In sum, Moore has failed to satisfy any of the three criteria required to establish a prima facie case. For all these reasons (or any one of them), his ADA claim is dismissed.

 C. Title VII

 Moore also asserts that he was terminated because of his race and sex, in violation of Title VII. Time-Warner moves to dismiss these claims on the grounds that there is no evidence whatsoever that Time-Warner was motivated by unlawful race or sex discrimination when it terminated Moore.

 Title VII provides that it "shall be an unlawful employment practice for an employer to . . . discharge any individual, because of such individual's race, color, religion, sex or national origin." 42 U.S.C. § 2000e-2(a)(1). To establish a prima facie case of wrongful termination under Title VII, Moore must show that: (1) he is a member of the protected category; (2) he was qualified for the position; (3) he suffered an adverse employment action; and (4) the action occurred under circumstances giving rise to an inference of race or sex discrimination. See Viola v. Philips Med. Systems, 42 F.3d 712, 716 (2d Cir. 1994) (citing McDonnell Douglas Corp. v. Green, 411 U.S. 792, 36 L. Ed. 2d 668, 93 S. Ct. 1817 (1973)).

 Moore has failed to establish a prima facie case of either race or sex discrimination. For the reasons set forth in my discussion of Moore's ADA claim, Moore has failed to demonstrate that he was qualified for the position of Home Terminal Orientation Representative. His conclusory allegations of satisfactory performance, in the absence of any compelling supporting evidence, do not satisfy his burden to show that he was qualified.

 Nor is there any evidence suggesting that his termination occurred under circumstances giving rise to an inference of either race or sex discrimination. There is no evidence that Moore was replaced by a non-African American (indeed there is no evidence that Moore was replaced at all). There is no evidence that other African-American employees, during any time period, were terminated at a rate higher than non-African-Americans. There is no evidence that Banks, Smith, or anyone else at Time-Warner was motivated by racial bias. Indeed, the fact that Delores Banks, possibly Moore's strongest critic and the person who initiated his termination, is African American, is wholly inconsistent with Moore's theory that the termination decision was motivated by race.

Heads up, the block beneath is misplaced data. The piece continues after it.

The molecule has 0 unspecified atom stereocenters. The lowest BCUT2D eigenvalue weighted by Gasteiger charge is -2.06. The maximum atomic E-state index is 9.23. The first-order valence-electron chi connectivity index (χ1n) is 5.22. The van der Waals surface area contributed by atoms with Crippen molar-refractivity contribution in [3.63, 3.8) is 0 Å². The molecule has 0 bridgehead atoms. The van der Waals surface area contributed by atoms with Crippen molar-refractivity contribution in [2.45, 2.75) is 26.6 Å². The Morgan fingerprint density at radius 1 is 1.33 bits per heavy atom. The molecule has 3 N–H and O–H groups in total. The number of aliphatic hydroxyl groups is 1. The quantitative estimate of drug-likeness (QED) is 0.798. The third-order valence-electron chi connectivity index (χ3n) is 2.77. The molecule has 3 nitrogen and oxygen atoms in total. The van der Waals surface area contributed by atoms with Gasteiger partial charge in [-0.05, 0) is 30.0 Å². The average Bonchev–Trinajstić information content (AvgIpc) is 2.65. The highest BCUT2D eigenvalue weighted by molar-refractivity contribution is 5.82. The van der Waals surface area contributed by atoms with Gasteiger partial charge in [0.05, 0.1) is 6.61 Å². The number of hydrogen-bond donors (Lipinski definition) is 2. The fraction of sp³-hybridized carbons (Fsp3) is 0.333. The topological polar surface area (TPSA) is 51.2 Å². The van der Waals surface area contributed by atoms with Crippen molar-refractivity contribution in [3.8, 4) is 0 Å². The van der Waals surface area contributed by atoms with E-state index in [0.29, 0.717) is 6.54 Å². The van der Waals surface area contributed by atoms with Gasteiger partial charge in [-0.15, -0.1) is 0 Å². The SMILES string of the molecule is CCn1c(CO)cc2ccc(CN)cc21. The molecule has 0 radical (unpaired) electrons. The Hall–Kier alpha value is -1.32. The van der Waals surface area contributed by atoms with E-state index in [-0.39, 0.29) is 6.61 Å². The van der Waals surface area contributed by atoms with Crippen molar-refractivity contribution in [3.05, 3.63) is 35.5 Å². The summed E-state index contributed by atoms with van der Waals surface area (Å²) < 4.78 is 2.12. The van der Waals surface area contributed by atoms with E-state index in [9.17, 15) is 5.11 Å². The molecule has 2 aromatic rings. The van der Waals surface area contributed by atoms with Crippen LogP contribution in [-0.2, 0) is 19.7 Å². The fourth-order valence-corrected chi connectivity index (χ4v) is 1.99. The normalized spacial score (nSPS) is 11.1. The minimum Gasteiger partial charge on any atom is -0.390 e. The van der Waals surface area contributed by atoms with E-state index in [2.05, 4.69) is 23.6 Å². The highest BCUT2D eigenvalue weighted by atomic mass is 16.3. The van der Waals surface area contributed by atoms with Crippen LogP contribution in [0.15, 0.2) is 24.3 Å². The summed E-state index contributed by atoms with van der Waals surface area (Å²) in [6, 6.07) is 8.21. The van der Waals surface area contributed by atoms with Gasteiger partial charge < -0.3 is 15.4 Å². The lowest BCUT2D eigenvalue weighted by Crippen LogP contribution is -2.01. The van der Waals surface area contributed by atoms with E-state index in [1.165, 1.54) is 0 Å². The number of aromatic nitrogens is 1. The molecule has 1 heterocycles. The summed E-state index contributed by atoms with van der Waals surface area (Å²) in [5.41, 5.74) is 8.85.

As for gender discrimination, the case is even weaker. Of the eleven trainees who began their employment with Moore, eight were male. Only Moore was terminated. There is no evidence that Moore was replaced by a female. The person who had the authority to terminate, and made the decision to do so was Phil Smith -- a male. There is no evidence whatsoever that anyone at Time-Warner -- Smith, Banks, Barbero, or Wallace -- was motivated by anti-male bias. There is no evidence of males being treated differently or unfairly. In short, except for Moore's conclusory allegation, there is no evidence whatsoever suggesting that Moore's termination was motivated by anti-male sentiment. *fn5"

 For these reasons, I find that Moore has failed to satisfy the standards for a prima facie case of race or sex discrimination under Title VII. This claim too is dismissed.

 On a final note, the Court is aware that Moore is acting pro se in the matter, and has approached Moore's submissions with the appropriate deference and liberal interpretation required under Second Circuit law. However, and notwithstanding this liberal treatment, the case must be dismissed. This is not a situation where the facts, if properly assembled and articulated, might support the claims. The facts as set forth by Moore himself, in all of his submissions, simply do not add up to a viable cause of action, no matter how they are assembled. Regrettably for Moore, despite his anger and frustration with being terminated after such a short time period, there simply is no evidence that Time-Warner acted unlawfully.


 For all the above reasons, Time-Warner's motion for summary judgment is GRANTED. Plaintiff's complaint is dismissed in its entirety.





 Dated: Rochester, New York

 August 18, 1998.